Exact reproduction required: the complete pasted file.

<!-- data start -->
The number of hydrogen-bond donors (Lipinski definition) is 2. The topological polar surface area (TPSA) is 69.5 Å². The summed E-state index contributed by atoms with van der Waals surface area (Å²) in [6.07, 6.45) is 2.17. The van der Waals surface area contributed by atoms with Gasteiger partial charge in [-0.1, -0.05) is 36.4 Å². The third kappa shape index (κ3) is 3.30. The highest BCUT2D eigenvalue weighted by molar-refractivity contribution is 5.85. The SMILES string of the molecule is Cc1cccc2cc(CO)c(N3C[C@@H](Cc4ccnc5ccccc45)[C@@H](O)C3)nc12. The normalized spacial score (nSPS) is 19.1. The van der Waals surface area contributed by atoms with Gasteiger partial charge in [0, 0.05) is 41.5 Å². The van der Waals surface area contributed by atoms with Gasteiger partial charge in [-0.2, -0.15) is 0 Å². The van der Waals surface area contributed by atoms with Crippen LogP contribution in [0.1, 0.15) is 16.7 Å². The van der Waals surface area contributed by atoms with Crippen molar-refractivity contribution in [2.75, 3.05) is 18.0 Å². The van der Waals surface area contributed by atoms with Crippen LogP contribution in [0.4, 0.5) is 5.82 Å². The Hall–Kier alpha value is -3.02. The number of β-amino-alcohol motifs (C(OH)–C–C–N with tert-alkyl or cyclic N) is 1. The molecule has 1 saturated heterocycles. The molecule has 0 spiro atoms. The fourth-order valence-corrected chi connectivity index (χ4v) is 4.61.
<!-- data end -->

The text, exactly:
The number of hydrogen-bond donors (Lipinski definition) is 2. The topological polar surface area (TPSA) is 69.5 Å². The summed E-state index contributed by atoms with van der Waals surface area (Å²) in [6.07, 6.45) is 2.17. The van der Waals surface area contributed by atoms with Gasteiger partial charge in [-0.1, -0.05) is 36.4 Å². The third kappa shape index (κ3) is 3.30. The highest BCUT2D eigenvalue weighted by molar-refractivity contribution is 5.85. The SMILES string of the molecule is Cc1cccc2cc(CO)c(N3C[C@@H](Cc4ccnc5ccccc45)[C@@H](O)C3)nc12. The normalized spacial score (nSPS) is 19.1. The van der Waals surface area contributed by atoms with Gasteiger partial charge in [0, 0.05) is 41.5 Å². The van der Waals surface area contributed by atoms with Gasteiger partial charge in [-0.2, -0.15) is 0 Å². The van der Waals surface area contributed by atoms with Crippen LogP contribution in [0.1, 0.15) is 16.7 Å². The van der Waals surface area contributed by atoms with Crippen molar-refractivity contribution in [2.75, 3.05) is 18.0 Å². The van der Waals surface area contributed by atoms with Crippen LogP contribution in [0.4, 0.5) is 5.82 Å². The Hall–Kier alpha value is -3.02. The number of β-amino-alcohol motifs (C(OH)–C–C–N with tert-alkyl or cyclic N) is 1. The molecule has 1 saturated heterocycles. The molecule has 0 spiro atoms. The fourth-order valence-corrected chi connectivity index (χ4v) is 4.61.